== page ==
A small white shaggy dog looks at the camera while being held by a veterinary technician

‘The human-animal bond is crucial’

Veterinary nurse renews connection with her patients and their owners through volunteer service 

March 18, 2019

Erin Spencerveterinary and animal sciences, writes in Today’s Veterinary Nurse about the clarifying role that her volunteer service lends to her career. Spencer has served in field clinics providing free veterinary care on Native American reservations through Rural Area Veterinary Services (RAVS).   

 

From “What Moves You: Changing Animal Welfare on Native Reservations”: 

Prior to joining RAVS, I had done some lecturing and training in my hospital and liked it, but it was RAVS that made me realize this was my passion. Watching a student place their first IV catheter or correctly assess their patient for the first time gave me a rush that made me remember how much I love veterinary medicine. It is immensely satisfying to watch a student—who on their first day at a RAVS clinic was on the verge of tears and barely able to assess vital signs, never mind record them accurately—develop confidence and skills as an anesthetist. Education became my passion. I went on to earn a Master’s in Education and changed jobs to teach in a veterinary technology program.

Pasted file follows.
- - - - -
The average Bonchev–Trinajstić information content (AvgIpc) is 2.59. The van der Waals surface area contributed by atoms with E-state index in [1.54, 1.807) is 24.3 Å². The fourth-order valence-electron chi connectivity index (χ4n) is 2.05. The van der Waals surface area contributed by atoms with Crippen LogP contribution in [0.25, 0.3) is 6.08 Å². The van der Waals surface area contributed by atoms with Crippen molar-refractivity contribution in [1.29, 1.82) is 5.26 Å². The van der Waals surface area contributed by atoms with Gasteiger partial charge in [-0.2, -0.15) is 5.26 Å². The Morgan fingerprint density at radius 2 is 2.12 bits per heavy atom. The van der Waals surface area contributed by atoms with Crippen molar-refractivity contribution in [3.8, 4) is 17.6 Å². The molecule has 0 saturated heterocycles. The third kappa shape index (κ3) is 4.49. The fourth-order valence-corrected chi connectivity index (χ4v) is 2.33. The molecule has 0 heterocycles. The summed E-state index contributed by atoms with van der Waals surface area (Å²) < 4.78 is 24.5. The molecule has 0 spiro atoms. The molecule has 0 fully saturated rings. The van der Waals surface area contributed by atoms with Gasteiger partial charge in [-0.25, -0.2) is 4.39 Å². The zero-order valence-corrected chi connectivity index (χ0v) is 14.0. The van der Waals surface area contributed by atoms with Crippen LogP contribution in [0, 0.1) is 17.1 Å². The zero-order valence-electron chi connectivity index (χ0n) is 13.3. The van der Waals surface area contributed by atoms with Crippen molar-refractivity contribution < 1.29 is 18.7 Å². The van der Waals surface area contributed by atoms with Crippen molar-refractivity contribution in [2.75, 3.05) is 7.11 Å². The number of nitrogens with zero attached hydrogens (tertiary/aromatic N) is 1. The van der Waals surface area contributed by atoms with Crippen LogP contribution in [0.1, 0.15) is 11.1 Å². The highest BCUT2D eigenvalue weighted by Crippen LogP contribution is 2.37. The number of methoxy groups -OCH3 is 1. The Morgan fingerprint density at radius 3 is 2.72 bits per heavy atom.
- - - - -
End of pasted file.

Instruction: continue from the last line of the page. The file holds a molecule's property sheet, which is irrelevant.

Education wasn’t the only thing I discovered, though. Until participating in a RAVS clinic, I had always worked in private practice—primarily in emergency medicine—in an area where most clients could at least afford some treatment for their pets. Working in underserved communities gave me a new perspective on my life and, more importantly, the human-animal bond. Further, I learned that I really like working with the people!  

RAVS students and teachers in surgery at several operating tables in a large room

The community members are so appreciative that we give their animals much-needed care. Over time, I made a slow transition from a veterinary nurse who was solely focused on the patient with little patience for animals’ owners to someone who embraced the human-animal bond as crucial to treating the patient.   

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